Debt can come in many forms. From a small AfterPay repayment, to HECS or HELP payments, personal loans and a Mortgage, nearly everyone has some form of debt. And with nearly two-thirds of Australian households in debt - 39% of these with debt additional to or outside of their mortgage - it’s no wonder that many are feeling limited financially. The good news? There are some tried and tested ways to tackle your debt and potentially pave the way to a more financially free life. We’re here to break these down for you! 

Assess Your Debt

The first thing you need to do is make a list of all your debts, including credit cards, personal loans, car loans, and mortgages. For each debt, note down the outstanding balance, interest rate, and minimum monthly payment. This will give you a clearer picture of your financial situation.

Create a Budget

A budget is your roadmap to managing your finances effectively. It helps you track your income and expenses, identify areas where you can cut back, and allocate funds towards debt repayment. It’s essential that you are realistic when creating your budget, accounting for all your regular expenses as well as any one-off payments, this way you know exactly how much you have left to work with.  

Prioritize High-Interest Debt

Not all debt is created equal. Some debts carry higher interest rates than others. Start by prioritising high-interest debts, such as credit card balances, as they cost you more in the long run. Allocate extra funds from your budget to pay down these high-interest debts while making minimum or reduced payments on lower-interest debts.

Consider Debt Consolidation

If you have several high-interest debts, you may want to consider debt consolidation options. This involves taking out a single loan at a lower interest rate to pay off all your high-interest debts. It simplifies your debt repayment and can save you money on interest. Be sure to compare loan offers and terms to find the best option for your situation.

Snowball or Avalanche Method

Two popular debt repayment strategies are the snowball and avalanche methods. With the snowball method, you focus on paying off the smallest debt first with additional repayments, while making minimum repayments on others. Once the smallest debt is paid off, you move to the next smallest, and so on. This method provides a psychological boost as you see quick wins.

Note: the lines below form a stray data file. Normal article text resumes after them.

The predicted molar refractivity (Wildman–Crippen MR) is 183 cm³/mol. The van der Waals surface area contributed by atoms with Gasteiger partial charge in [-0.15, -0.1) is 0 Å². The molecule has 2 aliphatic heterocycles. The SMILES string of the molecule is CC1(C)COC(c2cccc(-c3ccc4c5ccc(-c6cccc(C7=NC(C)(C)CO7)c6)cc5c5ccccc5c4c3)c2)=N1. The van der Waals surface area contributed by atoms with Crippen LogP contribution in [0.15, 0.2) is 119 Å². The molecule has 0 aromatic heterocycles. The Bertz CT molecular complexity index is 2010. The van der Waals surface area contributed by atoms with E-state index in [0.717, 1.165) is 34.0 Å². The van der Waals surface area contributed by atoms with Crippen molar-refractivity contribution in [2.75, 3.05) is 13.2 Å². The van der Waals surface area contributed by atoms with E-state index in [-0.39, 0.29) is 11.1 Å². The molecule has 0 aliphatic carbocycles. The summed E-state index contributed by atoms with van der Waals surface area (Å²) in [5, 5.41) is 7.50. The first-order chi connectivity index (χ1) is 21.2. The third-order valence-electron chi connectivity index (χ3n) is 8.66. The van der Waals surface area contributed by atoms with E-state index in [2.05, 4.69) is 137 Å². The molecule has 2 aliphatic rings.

The avalanche method targets the highest interest debt first. You allocate extra funds to pay off the debt with the highest interest rate while making minimum repayments on the others. This method minimises the total interest you'll pay over time.

Build an Emergency Fund

While it may seem counterintuitive to save money while in debt, having an emergency fund is essential. It prevents you from relying on credit cards or taking on more debt when unexpected expenses arise. Whilst it is commonly thought you should aim to save around three to six months' worth of living expenses in your emergency fund, any amount you can realistically manage will be beneficial. 

Seek Professional Advice

If you are finding your debt situation complex or overwhelming, consider seeking advice from a certified and registered financial counsellor or advisor. They can help you create a customised debt repayment plan and provide guidance on managing your finances more effectively.

Stay Committed

Paying off debt and achieving financial freedom is a journey that requires commitment and discipline. Stay focused on your goals, track your progress, be mindful and reflect on any setbacks and finally, celebrate your milestones along the way. 

Debt doesn't have to be a lifelong burden. By assessing your debt, creating a budget and exploring various repayment strategies, you will be on your way to living a more financially free life. 

For further information on budgeting, saving, or to learn more about the home buying process, try HomeStart’s free Home Buyer Ready Program. Home ownership could be closer than you think with HomeStart.